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India's new FDI rules are another headache for Chinese vendors

Chinese network vendors Huawei and ZTE may face rough weather in India in the wake of the recent changes made to the country's Foreign Direct Investment (FDI) policy.

Under new rules, clearance will be required for all investments by countries that share land borders with India. The rules apply to all sectors of the economy, irrespective of the amount of FDI currently allowed. While China is not specifically named, it is thought to be the target of the new policy. That could have a significant impact on Chinese firms that are already significant investors in India.

Several prominent Indian firms, including PayTM, Ola, Swiggy, Zomato, BigBasket and Snapdeal, have Chinese investors, with Alibaba, Tencent and Ant Financial some of the most prominent.

A spokesperson for the Chinese Embassy has already reacted by calling the move "discriminatory" and saying that China hopes India "would revise relevant document practices," according to reports.

The move follows reports that China is trying to acquire distressed businesses whose market value has dropped because of the coronavirus pandemic. The notable deal was the People's Bank of China upping its stake in India's largest private bank, HDFC Bank, to 1%.

India's policy is similar to measures adopted by Australia and discussed by the European Union. Last month, Australia announced that the foreign investment review board would scrutinize all foreign investments. The EU has also raised concerns about hostile takeovers of businesses by Chinese firms.

The development is likely to have an impact on Huawei and ZTE. However, the signals from the government regarding the Chinese vendors are unclear. Indian service providers are still looking for clarity on whether they can source 5G equipment from Huawei and ZTE, after the government took a long time to include the Chinese firms in 5G trials. Moreover, Indian authorities have already introduced rules to ban from government tenders any foreign vendors based in countries that block Indian suppliers. That move was believed to be targeted at Chinese vendors. (See Huawei, ZTE may face India exclusions after government move.)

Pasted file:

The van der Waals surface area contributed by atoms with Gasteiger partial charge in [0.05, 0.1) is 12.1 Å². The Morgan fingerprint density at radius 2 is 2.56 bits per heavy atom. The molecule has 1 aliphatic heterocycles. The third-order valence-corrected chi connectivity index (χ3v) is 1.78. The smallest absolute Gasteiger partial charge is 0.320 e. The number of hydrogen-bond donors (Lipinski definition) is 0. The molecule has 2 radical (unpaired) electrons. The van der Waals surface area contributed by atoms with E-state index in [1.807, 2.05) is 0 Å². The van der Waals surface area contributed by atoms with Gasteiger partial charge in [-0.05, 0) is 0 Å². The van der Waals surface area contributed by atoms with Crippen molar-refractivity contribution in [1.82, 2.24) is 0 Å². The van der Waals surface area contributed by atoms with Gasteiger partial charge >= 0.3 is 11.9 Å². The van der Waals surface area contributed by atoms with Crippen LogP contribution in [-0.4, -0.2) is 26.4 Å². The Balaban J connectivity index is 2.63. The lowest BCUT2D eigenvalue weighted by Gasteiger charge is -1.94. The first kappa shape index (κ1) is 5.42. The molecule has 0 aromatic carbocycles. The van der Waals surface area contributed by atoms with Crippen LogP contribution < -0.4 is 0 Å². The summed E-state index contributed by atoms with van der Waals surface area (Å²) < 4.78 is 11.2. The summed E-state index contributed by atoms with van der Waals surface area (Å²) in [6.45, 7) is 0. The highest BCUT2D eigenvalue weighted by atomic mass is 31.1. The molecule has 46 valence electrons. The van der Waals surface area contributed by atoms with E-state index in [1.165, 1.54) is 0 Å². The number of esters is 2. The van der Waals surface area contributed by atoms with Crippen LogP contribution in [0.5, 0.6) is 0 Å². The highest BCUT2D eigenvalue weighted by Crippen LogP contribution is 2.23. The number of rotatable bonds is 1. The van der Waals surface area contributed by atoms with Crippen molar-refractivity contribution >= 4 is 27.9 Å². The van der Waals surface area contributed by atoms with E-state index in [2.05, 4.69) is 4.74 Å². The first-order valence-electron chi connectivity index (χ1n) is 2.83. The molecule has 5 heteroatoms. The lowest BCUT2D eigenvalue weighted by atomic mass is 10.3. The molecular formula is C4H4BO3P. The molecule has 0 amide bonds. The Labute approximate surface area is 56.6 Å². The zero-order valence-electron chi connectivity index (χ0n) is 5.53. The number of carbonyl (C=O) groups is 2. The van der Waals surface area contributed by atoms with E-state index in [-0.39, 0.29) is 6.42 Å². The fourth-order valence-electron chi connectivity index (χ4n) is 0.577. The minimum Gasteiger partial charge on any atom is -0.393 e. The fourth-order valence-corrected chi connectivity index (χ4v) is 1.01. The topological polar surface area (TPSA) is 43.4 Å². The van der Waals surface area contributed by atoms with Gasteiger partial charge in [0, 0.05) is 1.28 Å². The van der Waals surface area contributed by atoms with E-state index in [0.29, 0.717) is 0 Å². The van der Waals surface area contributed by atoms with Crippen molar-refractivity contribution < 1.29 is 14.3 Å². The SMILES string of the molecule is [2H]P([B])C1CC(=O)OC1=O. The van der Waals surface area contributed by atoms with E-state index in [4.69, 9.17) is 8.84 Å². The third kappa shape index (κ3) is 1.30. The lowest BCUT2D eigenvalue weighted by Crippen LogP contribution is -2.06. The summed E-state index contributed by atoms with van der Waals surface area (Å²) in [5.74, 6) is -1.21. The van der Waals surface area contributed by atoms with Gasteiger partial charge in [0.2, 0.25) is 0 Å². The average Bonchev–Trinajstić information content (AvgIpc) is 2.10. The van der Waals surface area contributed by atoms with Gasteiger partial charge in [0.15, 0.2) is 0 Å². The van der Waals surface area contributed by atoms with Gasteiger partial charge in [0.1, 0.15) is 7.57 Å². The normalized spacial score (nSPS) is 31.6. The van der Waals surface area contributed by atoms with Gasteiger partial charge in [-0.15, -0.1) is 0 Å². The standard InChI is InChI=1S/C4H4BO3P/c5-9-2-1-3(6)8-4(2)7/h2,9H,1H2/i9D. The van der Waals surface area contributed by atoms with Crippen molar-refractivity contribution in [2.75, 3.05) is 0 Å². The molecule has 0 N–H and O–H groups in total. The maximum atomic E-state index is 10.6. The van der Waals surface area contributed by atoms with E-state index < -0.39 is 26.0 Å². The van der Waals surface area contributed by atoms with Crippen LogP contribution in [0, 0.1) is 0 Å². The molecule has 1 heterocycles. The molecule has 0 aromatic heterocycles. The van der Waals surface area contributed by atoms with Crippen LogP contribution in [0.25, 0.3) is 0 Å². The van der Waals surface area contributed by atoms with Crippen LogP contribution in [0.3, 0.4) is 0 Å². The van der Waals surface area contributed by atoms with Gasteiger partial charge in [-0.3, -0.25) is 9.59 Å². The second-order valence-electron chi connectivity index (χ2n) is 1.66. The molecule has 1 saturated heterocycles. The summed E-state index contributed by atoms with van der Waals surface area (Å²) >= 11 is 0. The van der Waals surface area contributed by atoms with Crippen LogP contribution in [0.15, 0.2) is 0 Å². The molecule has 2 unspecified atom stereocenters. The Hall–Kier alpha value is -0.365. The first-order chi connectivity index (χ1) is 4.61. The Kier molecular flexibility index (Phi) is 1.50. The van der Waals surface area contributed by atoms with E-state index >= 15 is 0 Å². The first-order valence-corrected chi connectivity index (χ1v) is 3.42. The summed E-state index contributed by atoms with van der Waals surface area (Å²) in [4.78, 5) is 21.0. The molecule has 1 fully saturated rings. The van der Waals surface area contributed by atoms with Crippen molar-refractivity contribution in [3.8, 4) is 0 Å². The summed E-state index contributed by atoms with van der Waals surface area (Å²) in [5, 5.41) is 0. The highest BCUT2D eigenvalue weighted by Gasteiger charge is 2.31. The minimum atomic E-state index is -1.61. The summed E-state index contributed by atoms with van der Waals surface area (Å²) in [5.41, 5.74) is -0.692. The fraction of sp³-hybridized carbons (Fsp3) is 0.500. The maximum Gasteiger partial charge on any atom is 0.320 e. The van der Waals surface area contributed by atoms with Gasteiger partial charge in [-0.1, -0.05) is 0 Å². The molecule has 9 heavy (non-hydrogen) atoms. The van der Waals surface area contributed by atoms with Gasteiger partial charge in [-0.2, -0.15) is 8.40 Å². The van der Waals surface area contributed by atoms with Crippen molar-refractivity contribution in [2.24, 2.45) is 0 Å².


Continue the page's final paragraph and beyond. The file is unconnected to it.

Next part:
Efforts to scrutinize every investment look like a further attempt to curtail Chinese influence in India and add to the general anti-China sentiment amid the outbreak of COVID-19. (See Amid COVID-19, China dependence no longer seems such a good idea.)


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Nearly 20% of India's wireless networks use Chinese equipment. Government-owned BSNL has relied heavily on Chinese firms, which are thought to provide much lower-cost equipment. Vodafone Idea and Bharti Airtel also use network gear from Chinese vendors in several service areas.

But operators will now be wary of procuring Chinese gear in the future. This is especially likely to create problems for Chinese firms in the Indian 5G market after auctions that are scheduled to be held in August and September 2020.

The Indian telecom industry is already facing several challenges, including rising industry debts. Both Huawei and ZTE are struggling to maintain the profitability of their Indian operations and were recently forced to cut jobs in the country. The new FDI rules just add to their troubles in India. (See Indian market woes trigger job cuts by Huawei, ZTE.)

— Gagandeep Kaur, contributing editor, special to Light Reading

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